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Recent advances in the regulation of pancreatic secretion by neural and hormonal mechanisms are discussed in this review. It has been shown that the multidrug-resistance protein MRP4 may play a role in the efflux of cAMP from exocrine cells and neurokinin receptors are important in substance P-mediated inhibition of ductal bicarbonate secretion. Leptin attenuates glucagon secretion by downregulating glucagon gene expression, whereas ghrelin upregulates glucagon release by elevating intracellular calcium and phosphorylation of extracellular signal-regulated kinase (ERK). Cytokine interleukin 6 is secreted from muscles during exercise and induces the release of GLP-1 that stimulates insulin secretion. Osteocalcin and 17β-estradiol mediate their effects through G protein-coupled receptors, resulting in ERK phosphorylation and activation of protein kinase-dependent signaling pathways. Melatonin and ghrelin inhibit insulin secretion through inhibitory G proteins, whereas aldosterone may attenuate insulin secretion by increasing oxidative stress in islets cells. Finally, the pattern of innervation of human pancreatic islets has been examined and demonstrated to be very different from that in the mouse. Many different receptors and signaling pathways govern the complex biology of pancreatic secretion. Elucidation of these cellular mechanisms will aid in drug discovery and treatment as well as prevention of pancreatic diseases.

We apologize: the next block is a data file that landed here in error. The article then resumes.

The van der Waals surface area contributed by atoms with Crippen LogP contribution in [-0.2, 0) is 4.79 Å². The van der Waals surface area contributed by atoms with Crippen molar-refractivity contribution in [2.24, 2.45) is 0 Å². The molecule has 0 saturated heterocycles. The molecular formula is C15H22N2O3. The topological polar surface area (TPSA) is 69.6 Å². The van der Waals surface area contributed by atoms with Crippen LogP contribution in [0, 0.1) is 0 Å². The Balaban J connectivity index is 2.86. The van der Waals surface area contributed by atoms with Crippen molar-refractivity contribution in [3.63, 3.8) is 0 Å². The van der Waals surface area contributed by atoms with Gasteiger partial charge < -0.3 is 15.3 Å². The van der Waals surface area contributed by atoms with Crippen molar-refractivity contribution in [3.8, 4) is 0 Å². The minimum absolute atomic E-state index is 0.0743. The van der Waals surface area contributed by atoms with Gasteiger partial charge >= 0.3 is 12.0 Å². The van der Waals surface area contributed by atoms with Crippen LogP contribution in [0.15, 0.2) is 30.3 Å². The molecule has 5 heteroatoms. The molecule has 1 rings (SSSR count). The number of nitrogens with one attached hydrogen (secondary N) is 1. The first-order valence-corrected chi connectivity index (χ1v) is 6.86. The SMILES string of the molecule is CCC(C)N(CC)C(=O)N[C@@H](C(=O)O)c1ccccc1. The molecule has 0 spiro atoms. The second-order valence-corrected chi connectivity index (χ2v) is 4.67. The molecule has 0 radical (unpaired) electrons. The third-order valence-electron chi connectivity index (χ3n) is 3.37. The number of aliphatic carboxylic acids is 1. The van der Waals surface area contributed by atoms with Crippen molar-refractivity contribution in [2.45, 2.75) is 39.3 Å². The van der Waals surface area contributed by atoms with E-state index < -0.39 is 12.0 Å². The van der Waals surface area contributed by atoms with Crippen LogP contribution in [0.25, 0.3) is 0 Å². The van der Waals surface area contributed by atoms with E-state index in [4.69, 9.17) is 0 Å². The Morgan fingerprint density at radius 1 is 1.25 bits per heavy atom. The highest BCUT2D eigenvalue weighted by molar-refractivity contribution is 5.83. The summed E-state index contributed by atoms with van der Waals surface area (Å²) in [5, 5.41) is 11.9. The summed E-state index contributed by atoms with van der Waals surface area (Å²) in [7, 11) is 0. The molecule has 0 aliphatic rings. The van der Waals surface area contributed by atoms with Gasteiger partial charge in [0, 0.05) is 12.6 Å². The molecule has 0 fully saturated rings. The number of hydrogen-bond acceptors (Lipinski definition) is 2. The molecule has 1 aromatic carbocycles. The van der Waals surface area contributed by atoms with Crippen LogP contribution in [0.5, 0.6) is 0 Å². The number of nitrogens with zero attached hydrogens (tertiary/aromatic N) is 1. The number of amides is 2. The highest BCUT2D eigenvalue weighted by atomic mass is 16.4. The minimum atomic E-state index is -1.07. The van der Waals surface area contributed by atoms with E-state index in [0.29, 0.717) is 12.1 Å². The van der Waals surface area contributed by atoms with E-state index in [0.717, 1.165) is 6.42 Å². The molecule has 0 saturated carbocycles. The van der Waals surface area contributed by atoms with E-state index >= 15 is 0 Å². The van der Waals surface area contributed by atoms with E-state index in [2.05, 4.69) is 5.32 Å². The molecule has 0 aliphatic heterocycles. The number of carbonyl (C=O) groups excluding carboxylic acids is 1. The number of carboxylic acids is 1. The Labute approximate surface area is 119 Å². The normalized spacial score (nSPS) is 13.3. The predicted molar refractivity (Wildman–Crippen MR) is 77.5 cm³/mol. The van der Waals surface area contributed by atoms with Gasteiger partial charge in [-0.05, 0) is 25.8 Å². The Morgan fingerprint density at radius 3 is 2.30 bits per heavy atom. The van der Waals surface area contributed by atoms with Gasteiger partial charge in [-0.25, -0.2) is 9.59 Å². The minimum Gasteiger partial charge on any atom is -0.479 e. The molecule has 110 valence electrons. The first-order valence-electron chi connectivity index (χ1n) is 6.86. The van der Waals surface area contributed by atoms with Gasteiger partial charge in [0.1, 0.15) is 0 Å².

Rashmi Chandra, Rodger A Liddle. Neurohormonal regulation of pancreatic secretion. Current opinion in gastroenterology. 2012 Sep;28(5):483-7

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PMID: 22782019

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